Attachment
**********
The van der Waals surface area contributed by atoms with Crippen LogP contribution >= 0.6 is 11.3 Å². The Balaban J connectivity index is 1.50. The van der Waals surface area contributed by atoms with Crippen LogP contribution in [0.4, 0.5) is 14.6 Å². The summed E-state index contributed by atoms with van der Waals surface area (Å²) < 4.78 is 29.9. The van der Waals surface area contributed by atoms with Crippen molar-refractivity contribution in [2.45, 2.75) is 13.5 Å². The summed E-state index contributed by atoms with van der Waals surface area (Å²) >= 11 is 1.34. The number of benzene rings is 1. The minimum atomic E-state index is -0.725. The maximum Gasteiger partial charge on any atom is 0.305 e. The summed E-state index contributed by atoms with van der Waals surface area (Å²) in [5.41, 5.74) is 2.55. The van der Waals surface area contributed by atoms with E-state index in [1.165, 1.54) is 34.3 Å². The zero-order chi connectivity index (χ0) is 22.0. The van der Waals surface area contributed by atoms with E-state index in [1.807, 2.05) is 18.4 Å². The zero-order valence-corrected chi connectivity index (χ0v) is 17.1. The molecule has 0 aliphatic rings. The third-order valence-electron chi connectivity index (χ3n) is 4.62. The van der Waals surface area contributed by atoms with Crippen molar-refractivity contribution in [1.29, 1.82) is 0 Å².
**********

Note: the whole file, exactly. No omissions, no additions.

The van der Waals surface area contributed by atoms with Crippen LogP contribution >= 0.6 is 11.3 Å². The Balaban J connectivity index is 1.50. The van der Waals surface area contributed by atoms with Crippen LogP contribution in [0.4, 0.5) is 14.6 Å². The summed E-state index contributed by atoms with van der Waals surface area (Å²) < 4.78 is 29.9. The van der Waals surface area contributed by atoms with Crippen molar-refractivity contribution in [2.45, 2.75) is 13.5 Å². The summed E-state index contributed by atoms with van der Waals surface area (Å²) >= 11 is 1.34. The number of benzene rings is 1. The minimum atomic E-state index is -0.725. The maximum Gasteiger partial charge on any atom is 0.305 e. The summed E-state index contributed by atoms with van der Waals surface area (Å²) in [5.41, 5.74) is 2.55. The van der Waals surface area contributed by atoms with E-state index in [1.165, 1.54) is 34.3 Å². The zero-order chi connectivity index (χ0) is 22.0. The van der Waals surface area contributed by atoms with E-state index in [1.807, 2.05) is 18.4 Å². The zero-order valence-corrected chi connectivity index (χ0v) is 17.1. The molecule has 0 aliphatic rings. The third-order valence-electron chi connectivity index (χ3n) is 4.62. The van der Waals surface area contributed by atoms with Crippen molar-refractivity contribution in [1.29, 1.82) is 0 Å².